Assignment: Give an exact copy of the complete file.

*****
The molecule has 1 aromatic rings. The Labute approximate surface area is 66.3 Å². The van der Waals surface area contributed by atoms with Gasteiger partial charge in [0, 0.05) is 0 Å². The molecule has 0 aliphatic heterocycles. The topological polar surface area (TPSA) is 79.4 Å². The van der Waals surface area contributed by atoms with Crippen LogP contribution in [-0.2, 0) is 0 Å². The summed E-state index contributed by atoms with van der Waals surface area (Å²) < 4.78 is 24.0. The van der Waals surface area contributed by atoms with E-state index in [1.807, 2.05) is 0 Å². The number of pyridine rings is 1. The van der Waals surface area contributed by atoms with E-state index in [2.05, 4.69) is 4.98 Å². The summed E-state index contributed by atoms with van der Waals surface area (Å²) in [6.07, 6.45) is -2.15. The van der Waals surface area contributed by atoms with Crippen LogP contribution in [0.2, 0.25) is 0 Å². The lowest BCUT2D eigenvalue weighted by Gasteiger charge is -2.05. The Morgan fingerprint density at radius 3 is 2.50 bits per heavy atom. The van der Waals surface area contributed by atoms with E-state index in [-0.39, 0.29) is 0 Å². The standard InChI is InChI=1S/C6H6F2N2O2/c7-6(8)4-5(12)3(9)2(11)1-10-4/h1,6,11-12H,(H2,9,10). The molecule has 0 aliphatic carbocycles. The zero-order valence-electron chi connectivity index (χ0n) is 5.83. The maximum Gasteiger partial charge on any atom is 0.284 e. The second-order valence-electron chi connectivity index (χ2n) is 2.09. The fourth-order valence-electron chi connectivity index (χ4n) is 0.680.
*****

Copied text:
The molecule has 1 aromatic rings. The Labute approximate surface area is 66.3 Å². The van der Waals surface area contributed by atoms with Gasteiger partial charge in [0, 0.05) is 0 Å². The molecule has 0 aliphatic heterocycles. The topological polar surface area (TPSA) is 79.4 Å². The van der Waals surface area contributed by atoms with Crippen LogP contribution in [-0.2, 0) is 0 Å². The summed E-state index contributed by atoms with van der Waals surface area (Å²) < 4.78 is 24.0. The van der Waals surface area contributed by atoms with E-state index in [1.807, 2.05) is 0 Å². The number of pyridine rings is 1. The van der Waals surface area contributed by atoms with E-state index in [2.05, 4.69) is 4.98 Å². The summed E-state index contributed by atoms with van der Waals surface area (Å²) in [6.07, 6.45) is -2.15. The van der Waals surface area contributed by atoms with Crippen LogP contribution in [0.2, 0.25) is 0 Å². The lowest BCUT2D eigenvalue weighted by Gasteiger charge is -2.05. The Morgan fingerprint density at radius 3 is 2.50 bits per heavy atom. The van der Waals surface area contributed by atoms with E-state index in [-0.39, 0.29) is 0 Å². The standard InChI is InChI=1S/C6H6F2N2O2/c7-6(8)4-5(12)3(9)2(11)1-10-4/h1,6,11-12H,(H2,9,10). The molecule has 0 aliphatic carbocycles. The zero-order valence-electron chi connectivity index (χ0n) is 5.83. The maximum Gasteiger partial charge on any atom is 0.284 e. The second-order valence-electron chi connectivity index (χ2n) is 2.09. The fourth-order valence-electron chi connectivity index (χ4n) is 0.680.